Where the Money Is

With the state anticipating large budget shortfalls – estimated by Republican legislative leaders as in the vicinity of $600 million –  for the upcoming fiscal year, there is renewed talk from state leaders about the need to protect “core public services” from the full impact of potential cuts. While the interpretation of core public services varies, most officials define the term to include education, health (which may encompass human services), public safety and transportation.

The graph below presenting the allocation of current year (FY ’11) state appropriations shows why the task of balancing the budget without cuts to core services or new revenues is so difficult, if not outright impossible:

Of the $6.714 billion in total state appropriations, a full $6.00 billion, or 89.5 percent, goes to just ten agencies –  all of which are in the core areas of education, health and human services, public safety and transportation. The other 68 appropriated agencies, which include the Tax Commission, the court system, the Legislature, the Health Department, veterans care facilities, and a wide range of regulatory and economic development agencies, among others, receive a total of just $700 million, or 11 percent.  Most of those agencies have already experienced cuts exceeding 15 percent over the past two years (you can see annual appropriations by agency from this factsheet).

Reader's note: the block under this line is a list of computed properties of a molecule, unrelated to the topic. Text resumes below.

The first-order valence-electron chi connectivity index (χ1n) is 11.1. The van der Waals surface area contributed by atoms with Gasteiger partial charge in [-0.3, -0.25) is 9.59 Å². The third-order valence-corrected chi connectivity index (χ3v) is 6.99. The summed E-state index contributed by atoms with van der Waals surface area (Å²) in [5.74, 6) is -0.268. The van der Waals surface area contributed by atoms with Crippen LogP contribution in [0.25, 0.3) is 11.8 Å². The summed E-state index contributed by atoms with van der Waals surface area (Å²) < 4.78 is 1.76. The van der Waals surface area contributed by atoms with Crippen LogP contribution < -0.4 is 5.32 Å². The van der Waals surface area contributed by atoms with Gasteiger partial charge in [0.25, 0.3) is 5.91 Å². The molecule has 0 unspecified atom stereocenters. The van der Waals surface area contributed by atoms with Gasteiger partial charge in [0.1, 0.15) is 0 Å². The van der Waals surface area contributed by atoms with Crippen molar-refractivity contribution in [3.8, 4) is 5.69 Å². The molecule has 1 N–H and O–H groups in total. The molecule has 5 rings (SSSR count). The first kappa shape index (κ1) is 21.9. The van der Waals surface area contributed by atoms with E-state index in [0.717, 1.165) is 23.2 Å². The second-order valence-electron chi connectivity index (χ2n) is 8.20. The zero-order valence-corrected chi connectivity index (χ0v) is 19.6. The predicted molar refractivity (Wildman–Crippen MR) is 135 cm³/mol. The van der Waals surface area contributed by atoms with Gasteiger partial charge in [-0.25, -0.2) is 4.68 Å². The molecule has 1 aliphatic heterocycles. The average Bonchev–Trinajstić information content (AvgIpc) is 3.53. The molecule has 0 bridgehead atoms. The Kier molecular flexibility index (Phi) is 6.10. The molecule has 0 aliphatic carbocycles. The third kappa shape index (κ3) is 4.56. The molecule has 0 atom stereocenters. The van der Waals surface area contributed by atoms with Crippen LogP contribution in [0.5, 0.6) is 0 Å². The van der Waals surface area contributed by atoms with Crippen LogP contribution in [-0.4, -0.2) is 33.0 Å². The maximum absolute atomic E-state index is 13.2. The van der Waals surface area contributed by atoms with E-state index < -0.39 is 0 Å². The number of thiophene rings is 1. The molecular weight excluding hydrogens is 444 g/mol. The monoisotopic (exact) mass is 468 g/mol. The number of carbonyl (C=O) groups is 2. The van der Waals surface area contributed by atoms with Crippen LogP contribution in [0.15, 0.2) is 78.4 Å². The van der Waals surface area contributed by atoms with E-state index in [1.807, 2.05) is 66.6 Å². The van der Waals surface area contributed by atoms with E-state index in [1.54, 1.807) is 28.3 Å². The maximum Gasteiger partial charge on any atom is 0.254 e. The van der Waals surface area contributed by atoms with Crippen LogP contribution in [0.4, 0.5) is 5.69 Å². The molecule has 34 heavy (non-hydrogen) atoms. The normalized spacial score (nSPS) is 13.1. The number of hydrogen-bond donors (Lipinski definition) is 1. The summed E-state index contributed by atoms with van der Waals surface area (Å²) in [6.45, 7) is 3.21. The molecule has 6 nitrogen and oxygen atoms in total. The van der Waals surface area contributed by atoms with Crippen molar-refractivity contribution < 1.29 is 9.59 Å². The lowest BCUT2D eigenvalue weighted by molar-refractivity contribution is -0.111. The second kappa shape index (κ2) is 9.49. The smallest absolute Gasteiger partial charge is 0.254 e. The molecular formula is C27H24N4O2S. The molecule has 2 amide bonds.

The bottom line is, as much as those crafting the FY ’12 budget will genuinely strive to protect core services, that’s where the dollars go.  And unless additional revenues become available to reduce the size of the shortfall, that’s where at least some of the cuts will inevitably take place.

(A reminder that Governor Fallin will present her FY ’12 Executive Budget, along with the State of the State Address, on the first day of session, February 7th).


Former Executive Director David Blatt joined OK Policy in 2008 and served as its Executive Director from 2010 to 2019. He previously served as Director of Public Policy for Community Action Project of Tulsa County and as a budget analyst for the Oklahoma State Senate. He has a Ph.D. in political science from Cornell University and a B.A. from the University of Alberta. David has been selected as Political Scientist of the Year by the Oklahoma Political Science Association, Local Social Justice Champion by the Dan Allen Center for Social Justice, and Public Citizen of the Year by the National Association of Social Workers.

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